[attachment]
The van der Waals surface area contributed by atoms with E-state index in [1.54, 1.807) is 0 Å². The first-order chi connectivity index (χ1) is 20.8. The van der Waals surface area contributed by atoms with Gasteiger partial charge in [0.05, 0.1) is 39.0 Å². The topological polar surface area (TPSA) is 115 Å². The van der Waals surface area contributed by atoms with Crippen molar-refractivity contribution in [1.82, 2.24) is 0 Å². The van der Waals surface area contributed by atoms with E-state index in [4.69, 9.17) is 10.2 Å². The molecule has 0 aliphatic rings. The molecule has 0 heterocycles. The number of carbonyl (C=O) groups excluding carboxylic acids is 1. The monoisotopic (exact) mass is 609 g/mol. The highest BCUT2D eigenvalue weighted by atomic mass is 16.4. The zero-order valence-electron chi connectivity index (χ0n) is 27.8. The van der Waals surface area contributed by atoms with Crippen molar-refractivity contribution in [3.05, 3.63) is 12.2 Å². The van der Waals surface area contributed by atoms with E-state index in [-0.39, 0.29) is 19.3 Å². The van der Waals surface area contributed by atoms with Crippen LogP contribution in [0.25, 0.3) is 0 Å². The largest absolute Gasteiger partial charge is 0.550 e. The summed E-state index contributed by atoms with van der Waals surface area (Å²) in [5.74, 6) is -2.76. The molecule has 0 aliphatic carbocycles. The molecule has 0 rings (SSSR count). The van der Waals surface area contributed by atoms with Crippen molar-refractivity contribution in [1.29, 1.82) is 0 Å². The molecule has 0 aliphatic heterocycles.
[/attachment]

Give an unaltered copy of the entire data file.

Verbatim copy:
The van der Waals surface area contributed by atoms with E-state index in [1.54, 1.807) is 0 Å². The first-order chi connectivity index (χ1) is 20.8. The van der Waals surface area contributed by atoms with Gasteiger partial charge in [0.05, 0.1) is 39.0 Å². The topological polar surface area (TPSA) is 115 Å². The van der Waals surface area contributed by atoms with Crippen molar-refractivity contribution in [1.82, 2.24) is 0 Å². The van der Waals surface area contributed by atoms with E-state index in [4.69, 9.17) is 10.2 Å². The molecule has 0 aliphatic rings. The molecule has 0 heterocycles. The number of carbonyl (C=O) groups excluding carboxylic acids is 1. The monoisotopic (exact) mass is 609 g/mol. The highest BCUT2D eigenvalue weighted by atomic mass is 16.4. The zero-order valence-electron chi connectivity index (χ0n) is 27.8. The van der Waals surface area contributed by atoms with Crippen molar-refractivity contribution in [3.05, 3.63) is 12.2 Å². The van der Waals surface area contributed by atoms with E-state index in [-0.39, 0.29) is 19.3 Å². The van der Waals surface area contributed by atoms with Crippen LogP contribution in [0.25, 0.3) is 0 Å². The largest absolute Gasteiger partial charge is 0.550 e. The summed E-state index contributed by atoms with van der Waals surface area (Å²) in [5.74, 6) is -2.76. The molecule has 0 aliphatic carbocycles. The molecule has 0 rings (SSSR count). The van der Waals surface area contributed by atoms with Crippen molar-refractivity contribution in [1.29, 1.82) is 0 Å². The molecule has 0 aliphatic heterocycles.